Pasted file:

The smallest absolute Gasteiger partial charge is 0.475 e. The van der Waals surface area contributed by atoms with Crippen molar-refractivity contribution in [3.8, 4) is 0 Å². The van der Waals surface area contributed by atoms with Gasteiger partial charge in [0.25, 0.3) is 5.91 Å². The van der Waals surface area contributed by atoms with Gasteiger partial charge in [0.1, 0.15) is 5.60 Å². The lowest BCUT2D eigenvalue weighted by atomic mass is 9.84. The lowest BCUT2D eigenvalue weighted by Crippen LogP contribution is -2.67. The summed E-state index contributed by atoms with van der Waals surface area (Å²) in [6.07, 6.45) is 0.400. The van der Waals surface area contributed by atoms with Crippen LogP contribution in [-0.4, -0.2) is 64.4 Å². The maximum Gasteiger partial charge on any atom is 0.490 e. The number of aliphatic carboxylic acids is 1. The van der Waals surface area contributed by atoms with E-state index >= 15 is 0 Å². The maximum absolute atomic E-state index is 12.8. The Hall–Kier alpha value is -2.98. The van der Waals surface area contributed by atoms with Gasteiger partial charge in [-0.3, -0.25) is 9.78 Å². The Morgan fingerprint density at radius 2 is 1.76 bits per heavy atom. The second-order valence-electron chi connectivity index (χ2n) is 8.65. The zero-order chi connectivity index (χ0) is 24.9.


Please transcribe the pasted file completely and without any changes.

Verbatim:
The smallest absolute Gasteiger partial charge is 0.475 e. The van der Waals surface area contributed by atoms with Crippen molar-refractivity contribution in [3.8, 4) is 0 Å². The van der Waals surface area contributed by atoms with Gasteiger partial charge in [0.25, 0.3) is 5.91 Å². The van der Waals surface area contributed by atoms with Gasteiger partial charge in [0.1, 0.15) is 5.60 Å². The lowest BCUT2D eigenvalue weighted by atomic mass is 9.84. The lowest BCUT2D eigenvalue weighted by Crippen LogP contribution is -2.67. The summed E-state index contributed by atoms with van der Waals surface area (Å²) in [6.07, 6.45) is 0.400. The van der Waals surface area contributed by atoms with Crippen LogP contribution in [-0.4, -0.2) is 64.4 Å². The maximum Gasteiger partial charge on any atom is 0.490 e. The number of aliphatic carboxylic acids is 1. The van der Waals surface area contributed by atoms with E-state index >= 15 is 0 Å². The maximum absolute atomic E-state index is 12.8. The Hall–Kier alpha value is -2.98. The van der Waals surface area contributed by atoms with Gasteiger partial charge in [-0.3, -0.25) is 9.78 Å². The Morgan fingerprint density at radius 2 is 1.76 bits per heavy atom. The second-order valence-electron chi connectivity index (χ2n) is 8.65. The zero-order chi connectivity index (χ0) is 24.9.